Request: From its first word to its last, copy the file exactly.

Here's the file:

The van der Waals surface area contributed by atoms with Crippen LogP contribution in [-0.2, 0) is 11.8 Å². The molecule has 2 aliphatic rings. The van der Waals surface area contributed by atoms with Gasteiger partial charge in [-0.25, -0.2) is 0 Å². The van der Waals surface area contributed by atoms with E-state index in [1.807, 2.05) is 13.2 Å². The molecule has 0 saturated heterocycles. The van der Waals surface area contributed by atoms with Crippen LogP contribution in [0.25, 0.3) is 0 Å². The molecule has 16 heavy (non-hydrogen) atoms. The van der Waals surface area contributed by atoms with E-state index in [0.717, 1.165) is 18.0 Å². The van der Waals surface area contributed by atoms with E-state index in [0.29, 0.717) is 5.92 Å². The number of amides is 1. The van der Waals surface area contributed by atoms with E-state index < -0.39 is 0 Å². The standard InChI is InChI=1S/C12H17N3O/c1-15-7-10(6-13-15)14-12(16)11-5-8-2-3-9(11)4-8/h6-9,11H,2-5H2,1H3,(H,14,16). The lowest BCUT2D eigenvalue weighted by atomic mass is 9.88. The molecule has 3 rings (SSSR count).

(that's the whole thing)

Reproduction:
The van der Waals surface area contributed by atoms with Crippen LogP contribution in [-0.2, 0) is 11.8 Å². The molecule has 2 aliphatic rings. The van der Waals surface area contributed by atoms with Gasteiger partial charge in [-0.25, -0.2) is 0 Å². The van der Waals surface area contributed by atoms with E-state index in [1.807, 2.05) is 13.2 Å². The molecule has 0 saturated heterocycles. The van der Waals surface area contributed by atoms with Crippen LogP contribution in [0.25, 0.3) is 0 Å². The molecule has 16 heavy (non-hydrogen) atoms. The van der Waals surface area contributed by atoms with E-state index in [0.717, 1.165) is 18.0 Å². The van der Waals surface area contributed by atoms with E-state index in [0.29, 0.717) is 5.92 Å². The number of amides is 1. The van der Waals surface area contributed by atoms with E-state index < -0.39 is 0 Å². The standard InChI is InChI=1S/C12H17N3O/c1-15-7-10(6-13-15)14-12(16)11-5-8-2-3-9(11)4-8/h6-9,11H,2-5H2,1H3,(H,14,16). The lowest BCUT2D eigenvalue weighted by atomic mass is 9.88. The molecule has 3 rings (SSSR count).